The city of Palmdale was ordered to pay the plaintiffs $3,563,259 for the fees and costs related to a California Voting Rights Act lawsuit for which the city recently lost an appeal.
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The move comes amid a court-supervised settlement conference being held between representatives for the Santa Clarita Community College District and the plaintiffs in a similar lawsuit facing the college’s governing board.
Related article: COC, Plaintiffs To Host Settlement Talks In Voting Rights Lawsuit
Palmdale could still seek a review of the appellate court decision to the state’s Supreme Court. An attorney for the city indicated Palmdale City Council members would direct him as to whether the city would seek a review of the appellate decision.
“I would hope that the Santa Clarita Community College District board members would look and see what happened to Palmdale this morning to the tune of over $3.5 million and recognize that it would be irresponsible for them to use taxpayers funds in that same sort of amount to fight only for their own board seats,” said Kevin Shenkman, an attorney for the plaintiffs in the Palmdale suit, and three suits facing local governing boards.
College of the Canyons officials said they intended to fight the lawsuit in court, a plan that might have been abated by an 11th-hour meeting the day before the trial was to start.
They have declined comment on the story, citing the fact that it’s ongoing litigation.
After a two-hour closed door session Tuesday night, attorneys for the community college district requested a settlement conference Wednesday in court.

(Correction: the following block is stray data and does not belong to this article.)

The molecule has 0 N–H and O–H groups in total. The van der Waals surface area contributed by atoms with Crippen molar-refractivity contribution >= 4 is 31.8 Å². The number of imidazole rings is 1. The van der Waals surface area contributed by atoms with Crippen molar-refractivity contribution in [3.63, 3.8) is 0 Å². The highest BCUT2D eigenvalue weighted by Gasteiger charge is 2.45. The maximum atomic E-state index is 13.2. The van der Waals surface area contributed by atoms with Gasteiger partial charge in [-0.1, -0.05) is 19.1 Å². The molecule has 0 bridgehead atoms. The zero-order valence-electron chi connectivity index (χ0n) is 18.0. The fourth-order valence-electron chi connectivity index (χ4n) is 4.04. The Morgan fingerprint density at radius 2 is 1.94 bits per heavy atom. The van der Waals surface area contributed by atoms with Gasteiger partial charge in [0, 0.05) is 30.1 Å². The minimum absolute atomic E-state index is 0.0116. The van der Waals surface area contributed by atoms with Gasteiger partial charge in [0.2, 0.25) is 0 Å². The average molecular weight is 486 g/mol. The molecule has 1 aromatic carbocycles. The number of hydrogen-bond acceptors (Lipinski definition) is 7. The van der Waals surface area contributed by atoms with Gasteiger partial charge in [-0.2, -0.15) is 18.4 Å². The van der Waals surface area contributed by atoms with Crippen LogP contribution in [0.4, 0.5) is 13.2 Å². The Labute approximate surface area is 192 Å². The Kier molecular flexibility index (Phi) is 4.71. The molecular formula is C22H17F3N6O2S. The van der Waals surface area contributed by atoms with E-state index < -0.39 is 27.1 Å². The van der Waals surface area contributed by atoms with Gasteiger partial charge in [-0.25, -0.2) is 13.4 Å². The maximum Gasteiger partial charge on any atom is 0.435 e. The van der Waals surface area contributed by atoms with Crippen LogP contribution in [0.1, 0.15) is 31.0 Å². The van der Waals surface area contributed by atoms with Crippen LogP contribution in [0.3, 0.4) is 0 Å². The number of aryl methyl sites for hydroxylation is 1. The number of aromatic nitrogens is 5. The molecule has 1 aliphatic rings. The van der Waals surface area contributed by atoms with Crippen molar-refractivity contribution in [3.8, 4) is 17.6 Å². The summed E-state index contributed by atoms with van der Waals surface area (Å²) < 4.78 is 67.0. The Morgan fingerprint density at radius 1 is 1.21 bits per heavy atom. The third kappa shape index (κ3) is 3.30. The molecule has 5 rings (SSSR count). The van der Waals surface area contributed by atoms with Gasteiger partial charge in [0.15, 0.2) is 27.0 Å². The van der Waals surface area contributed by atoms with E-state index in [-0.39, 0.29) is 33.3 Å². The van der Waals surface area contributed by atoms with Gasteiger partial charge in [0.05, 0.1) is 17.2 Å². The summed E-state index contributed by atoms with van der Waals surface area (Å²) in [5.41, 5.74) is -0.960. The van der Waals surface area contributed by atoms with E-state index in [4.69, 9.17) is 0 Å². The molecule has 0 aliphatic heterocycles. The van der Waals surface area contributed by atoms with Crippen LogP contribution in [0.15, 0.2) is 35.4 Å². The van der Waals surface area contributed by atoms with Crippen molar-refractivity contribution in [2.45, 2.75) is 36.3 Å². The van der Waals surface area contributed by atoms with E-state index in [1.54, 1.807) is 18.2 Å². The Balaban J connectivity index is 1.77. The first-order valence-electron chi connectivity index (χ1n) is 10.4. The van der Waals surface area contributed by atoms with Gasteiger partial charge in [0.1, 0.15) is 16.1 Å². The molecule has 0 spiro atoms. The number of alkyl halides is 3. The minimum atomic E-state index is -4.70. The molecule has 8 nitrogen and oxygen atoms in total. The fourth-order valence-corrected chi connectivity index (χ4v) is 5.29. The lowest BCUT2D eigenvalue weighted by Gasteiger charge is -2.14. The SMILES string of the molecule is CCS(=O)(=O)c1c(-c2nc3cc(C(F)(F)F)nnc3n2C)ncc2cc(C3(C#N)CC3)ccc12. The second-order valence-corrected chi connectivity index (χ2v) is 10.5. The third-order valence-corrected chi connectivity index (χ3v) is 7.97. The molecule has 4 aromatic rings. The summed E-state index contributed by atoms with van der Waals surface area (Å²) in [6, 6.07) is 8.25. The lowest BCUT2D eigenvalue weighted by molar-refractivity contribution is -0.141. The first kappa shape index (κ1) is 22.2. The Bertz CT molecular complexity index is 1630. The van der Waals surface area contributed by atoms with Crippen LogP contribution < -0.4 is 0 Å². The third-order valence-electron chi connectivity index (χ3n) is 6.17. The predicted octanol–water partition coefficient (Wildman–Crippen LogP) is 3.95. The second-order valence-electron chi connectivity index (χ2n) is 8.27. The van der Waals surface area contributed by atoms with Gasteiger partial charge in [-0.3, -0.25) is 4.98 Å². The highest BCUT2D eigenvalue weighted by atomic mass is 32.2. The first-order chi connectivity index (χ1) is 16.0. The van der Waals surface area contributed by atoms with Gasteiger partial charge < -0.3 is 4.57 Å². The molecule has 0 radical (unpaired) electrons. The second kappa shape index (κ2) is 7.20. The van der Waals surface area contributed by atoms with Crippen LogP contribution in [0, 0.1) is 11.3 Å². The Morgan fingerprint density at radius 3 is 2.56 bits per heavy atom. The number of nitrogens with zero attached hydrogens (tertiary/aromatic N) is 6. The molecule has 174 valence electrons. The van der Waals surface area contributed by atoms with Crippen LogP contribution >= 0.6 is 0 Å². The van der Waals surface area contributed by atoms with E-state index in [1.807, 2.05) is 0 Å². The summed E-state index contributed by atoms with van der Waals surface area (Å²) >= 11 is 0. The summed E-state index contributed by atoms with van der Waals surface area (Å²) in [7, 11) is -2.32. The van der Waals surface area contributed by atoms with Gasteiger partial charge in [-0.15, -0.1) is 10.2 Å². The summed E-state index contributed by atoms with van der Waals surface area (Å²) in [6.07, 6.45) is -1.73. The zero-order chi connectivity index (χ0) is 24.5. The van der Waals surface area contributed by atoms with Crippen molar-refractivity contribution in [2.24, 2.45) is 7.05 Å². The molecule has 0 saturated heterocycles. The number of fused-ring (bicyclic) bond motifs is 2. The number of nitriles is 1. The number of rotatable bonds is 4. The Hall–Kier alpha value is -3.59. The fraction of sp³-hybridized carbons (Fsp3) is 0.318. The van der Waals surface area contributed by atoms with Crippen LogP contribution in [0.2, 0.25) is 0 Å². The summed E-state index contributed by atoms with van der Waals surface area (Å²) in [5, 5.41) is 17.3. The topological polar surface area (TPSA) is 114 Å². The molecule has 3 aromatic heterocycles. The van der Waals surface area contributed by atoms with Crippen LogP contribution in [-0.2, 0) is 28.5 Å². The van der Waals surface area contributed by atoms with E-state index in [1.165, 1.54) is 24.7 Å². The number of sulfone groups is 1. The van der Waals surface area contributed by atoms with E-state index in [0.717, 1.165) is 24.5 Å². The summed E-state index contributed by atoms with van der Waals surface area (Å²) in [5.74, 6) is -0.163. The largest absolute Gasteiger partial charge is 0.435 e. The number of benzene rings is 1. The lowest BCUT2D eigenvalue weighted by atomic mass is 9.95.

If a settlement is not reached by Friday afternoon, then a trial is scheduled to begin Monday.
The lawsuit facing the SCCCD claims Hispanic voters in the Santa Clarita Valley are being disenfranchised by the district’s at-large elections due to the existence of racially polarized voting.
No California Voting Rights Act lawsuit has been successfully defended in California.
The Santa Clarita Community College District has pushed the case to the brink of trial, the last of three Santa Clarita Valley entities to deal with such a suit.
The city of Santa Clarita and the Sulphur Springs School District both were hit with lawsuits alleging a California Voting Rights Act violation around the same time as COC’s governing board.
As part of its settlement agreement, the city agreed in February to move its City Council elections to match up with the November primary and adopted cumulative voting.
Sulphur Springs School District officials agreed also in February to settle a lawsuit alleging a California Voting Rights Act violation with a remedy that includes districts, officials said after an hourlong closed session discussion during their governing board meeting.
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Source: Santa Clarita News